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RAH followed SiaSL with two very different novels in 1963. As mentioned before, Podkayne of Mars had probably been written some years earlier with the intention of it being one of the juvenile series. Glory Road is classified by some as fantasy, by others as "sword-and-sorcery" (a label usually associated with Robert E. Howard's Conan, Robert Adams' Horseclans, and other series of that nature). I would classify it as "Science Fantasy," a term which may seem to be an oxymoron to some, but this is a sub-genre that boasts quite a long list of notable tales. It will be easy to understand this designation if one keeps in mind the famous quote from Arthur C. Clarke, known as Clarke's Third Law: "Any sufficiently advanced technology is indistiguishable from magic."

Glory Road is another of my all-time favorite RAH novels, and one of these days I will attempt to devote more time and attention to a thorough review of it as well. For now I will say that in addition to its being a rollicking good action-adventure yarn, RAH took advantage of the "fish-out-of-water" nature of the tale to skewer and disect many of our treasured - but perhaps false - notions concerning sex and the man/woman dichotomy. It has been said by many of his critics that RAH abandoned his readership base and alienated them with "opinions as facts." Even though I do not agree with a few of his opinions I am still grateful that RAH did present them in the context of what I consider to be very entertaining narratives. I will always prefer to read someone who is not afraid to lay his thoughts on the line rather than hide behind the plot as if he, the writer, did not exist. The only distinction I would make between his earlier and later work is that after the success of SiaSL RAH was afforded the luxury of writing about subjects that meant a great deal to him, not limiting himself to a style or type of story that was expected of him.

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Many critics of Farnham's Freehold (1964) have labeled RAH a racist. I don't agree, but this book is not the best argument against that proposition. There are certainly ideas that he did profess that I would not attempt to defend, and in the case of people of color I can understand if they wouldn't even want to consider a defense of this book. That being said, rather than being a racist, RAH in my opinion is the polar opposite. A perfect example of this - in Starship Troopers, the question of the main character's ethnicity is not addressed until the third to the last page of the novel. Certainly Rico is an Hispanic surname, but it was not until the end that we learn his ancestry is actually Filipino, and more than likely he was very dark-skinned. This was not the only time by any means that RAH populated his work with people of color without drawing undue attention to the fact. Many other nationalities are represented in Rico's comrades, clearly indicating that RAH cared more about the character of his characters than he did about the color of their skin or their ethnicity.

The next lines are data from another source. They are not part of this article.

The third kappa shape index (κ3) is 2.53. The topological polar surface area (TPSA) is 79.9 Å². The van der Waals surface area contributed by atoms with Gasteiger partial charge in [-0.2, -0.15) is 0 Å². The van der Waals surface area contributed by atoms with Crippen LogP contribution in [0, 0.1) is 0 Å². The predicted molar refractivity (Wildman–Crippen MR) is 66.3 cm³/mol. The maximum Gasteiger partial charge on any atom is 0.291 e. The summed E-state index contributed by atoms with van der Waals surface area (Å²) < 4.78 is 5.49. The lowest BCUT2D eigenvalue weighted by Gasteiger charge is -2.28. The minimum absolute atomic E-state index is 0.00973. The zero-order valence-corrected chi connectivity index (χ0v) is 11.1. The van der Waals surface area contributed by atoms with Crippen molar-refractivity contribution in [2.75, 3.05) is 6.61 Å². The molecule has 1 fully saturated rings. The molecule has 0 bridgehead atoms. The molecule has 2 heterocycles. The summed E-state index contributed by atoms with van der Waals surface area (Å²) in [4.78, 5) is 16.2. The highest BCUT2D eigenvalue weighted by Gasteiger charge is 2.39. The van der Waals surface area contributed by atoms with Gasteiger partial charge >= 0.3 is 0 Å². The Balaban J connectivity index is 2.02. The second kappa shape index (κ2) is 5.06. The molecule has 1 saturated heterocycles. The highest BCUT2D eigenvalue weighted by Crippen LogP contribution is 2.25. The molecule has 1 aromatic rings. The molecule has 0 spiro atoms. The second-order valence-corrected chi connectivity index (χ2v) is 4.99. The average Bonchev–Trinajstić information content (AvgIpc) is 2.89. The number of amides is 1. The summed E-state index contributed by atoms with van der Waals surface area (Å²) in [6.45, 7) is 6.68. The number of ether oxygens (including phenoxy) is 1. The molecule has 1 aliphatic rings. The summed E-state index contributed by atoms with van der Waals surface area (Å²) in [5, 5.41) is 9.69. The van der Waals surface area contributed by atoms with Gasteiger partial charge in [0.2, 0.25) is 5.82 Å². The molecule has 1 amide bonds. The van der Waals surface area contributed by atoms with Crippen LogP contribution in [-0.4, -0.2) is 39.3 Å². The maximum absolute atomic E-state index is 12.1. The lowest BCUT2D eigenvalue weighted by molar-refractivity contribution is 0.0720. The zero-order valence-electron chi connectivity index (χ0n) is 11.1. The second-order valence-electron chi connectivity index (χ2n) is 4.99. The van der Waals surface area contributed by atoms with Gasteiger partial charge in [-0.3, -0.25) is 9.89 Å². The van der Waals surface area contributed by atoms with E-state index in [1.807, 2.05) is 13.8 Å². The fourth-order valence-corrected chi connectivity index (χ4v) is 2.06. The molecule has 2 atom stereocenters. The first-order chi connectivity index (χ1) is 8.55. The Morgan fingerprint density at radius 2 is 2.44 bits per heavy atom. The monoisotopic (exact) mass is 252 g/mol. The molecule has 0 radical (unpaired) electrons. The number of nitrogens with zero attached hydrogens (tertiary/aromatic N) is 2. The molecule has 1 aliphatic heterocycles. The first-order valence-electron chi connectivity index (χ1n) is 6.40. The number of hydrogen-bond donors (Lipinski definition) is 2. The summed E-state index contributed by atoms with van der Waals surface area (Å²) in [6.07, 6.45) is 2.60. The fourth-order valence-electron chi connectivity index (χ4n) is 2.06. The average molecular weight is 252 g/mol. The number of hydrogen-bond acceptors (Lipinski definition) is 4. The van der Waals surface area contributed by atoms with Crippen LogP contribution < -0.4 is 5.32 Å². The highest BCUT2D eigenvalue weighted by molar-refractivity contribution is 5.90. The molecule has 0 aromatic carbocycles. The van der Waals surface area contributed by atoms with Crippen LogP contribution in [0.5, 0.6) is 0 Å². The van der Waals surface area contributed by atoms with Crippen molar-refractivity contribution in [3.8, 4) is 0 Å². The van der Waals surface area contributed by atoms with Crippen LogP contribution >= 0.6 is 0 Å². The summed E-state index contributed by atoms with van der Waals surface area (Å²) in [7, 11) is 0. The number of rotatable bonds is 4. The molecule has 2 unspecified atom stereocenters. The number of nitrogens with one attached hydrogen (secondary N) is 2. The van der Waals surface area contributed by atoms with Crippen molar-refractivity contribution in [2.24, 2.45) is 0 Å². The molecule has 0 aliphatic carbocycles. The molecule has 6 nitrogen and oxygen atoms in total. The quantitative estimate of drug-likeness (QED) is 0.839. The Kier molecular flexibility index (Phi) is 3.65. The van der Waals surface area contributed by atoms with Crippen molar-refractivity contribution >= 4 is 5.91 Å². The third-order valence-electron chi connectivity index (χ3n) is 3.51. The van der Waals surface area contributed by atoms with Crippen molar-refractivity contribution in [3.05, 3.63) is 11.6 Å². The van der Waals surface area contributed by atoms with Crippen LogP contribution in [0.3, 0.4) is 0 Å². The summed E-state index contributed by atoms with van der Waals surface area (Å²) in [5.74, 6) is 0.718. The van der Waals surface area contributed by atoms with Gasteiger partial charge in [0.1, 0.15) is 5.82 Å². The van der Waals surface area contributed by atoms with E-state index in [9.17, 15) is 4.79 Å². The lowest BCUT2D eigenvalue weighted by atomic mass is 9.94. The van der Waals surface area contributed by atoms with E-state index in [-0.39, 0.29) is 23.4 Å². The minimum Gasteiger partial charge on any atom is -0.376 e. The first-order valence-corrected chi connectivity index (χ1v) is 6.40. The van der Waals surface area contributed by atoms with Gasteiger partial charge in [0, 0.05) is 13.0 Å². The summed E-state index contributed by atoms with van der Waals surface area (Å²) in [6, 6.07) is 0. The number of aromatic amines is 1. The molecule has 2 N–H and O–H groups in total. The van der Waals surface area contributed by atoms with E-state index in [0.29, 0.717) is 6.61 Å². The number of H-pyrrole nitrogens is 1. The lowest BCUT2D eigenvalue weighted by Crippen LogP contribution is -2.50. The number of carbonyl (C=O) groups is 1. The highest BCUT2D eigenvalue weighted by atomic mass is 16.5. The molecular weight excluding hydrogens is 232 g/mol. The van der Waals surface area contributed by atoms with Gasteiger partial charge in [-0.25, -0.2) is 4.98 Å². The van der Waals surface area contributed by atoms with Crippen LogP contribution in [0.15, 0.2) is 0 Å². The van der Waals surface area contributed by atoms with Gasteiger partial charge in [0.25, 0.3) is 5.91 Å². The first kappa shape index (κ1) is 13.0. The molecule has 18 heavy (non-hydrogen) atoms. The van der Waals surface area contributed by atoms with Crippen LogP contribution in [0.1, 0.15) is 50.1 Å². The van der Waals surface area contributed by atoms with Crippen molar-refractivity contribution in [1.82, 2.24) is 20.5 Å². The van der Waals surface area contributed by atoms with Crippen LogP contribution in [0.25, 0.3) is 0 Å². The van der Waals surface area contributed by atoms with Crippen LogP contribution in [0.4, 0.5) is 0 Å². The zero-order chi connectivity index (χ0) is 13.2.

Unlike in Starship Troopers, the race of the main characters in Farnham's Freehold is made perfectly clear early in the novel. Hugh Farnham is a (white) construction contractor who it is apparent considers himself a sophisticated, liberal man. His wife Grace is quickly becoming an alcoholic, a condition their lawyer son Duke blames on his father. Daughter Karen, a college student home for the weekend, usually sides with her father on most issues and it is made evident later in the story that she has an intense love and respect for him. Joseph is their (black) live-in domestic servant, whom the Farnham's feel they treat as another member of the family. For example, he is frequently invited to participate in bridge games since Hugh enjoys the game immensely and appreciates Joseph's intelligent play.

As the story begins, the U. S. is embroiled in an intense Cold War confrontation with the Soviets. This was in 1964, less than two years after the Cuban missile crisis, a period in which many of us felt nuclear war was a definite possibility. A direct-hit nuclear blast somehow propels the Farnham's, their guests, and their bomb shelter forward in time. The ruling class of the society in which they find themselves is of African descent. Obviously most of the northern hemisphere was totally devastated in the nuclear holocaust, but Africa and perhaps other portions of the southern hemisphere escaped the worst of the fallout. They are assumed to be escaped slaves and are captured and returned to the residence of the local ruler. Here begins the portion of the book which its critics have accused of racist thinking. In essence, the roles of white and black have been reversed from what we are familiar with in our history. RAH depicts the blacks in much the same manner as white slave owners of the old South. In my opinion he was saying that all men are essentially the same and whoever is in power will rule according to their own interests and will have no difficulty rationalizing their reasons for doing so. Actually, I have always been perplexed that the criticisms surrounding this novel have only focused on the racial issue while ignoring what in my opinion is a much more disturbing aspect - incest. That the act never takes place but is only talked about by Karen and her father is not important. That it is even mentioned at all is quite significant, and it is a theme RAH would return to in several later novels. It is also one I would definitely have a reluctance to defend.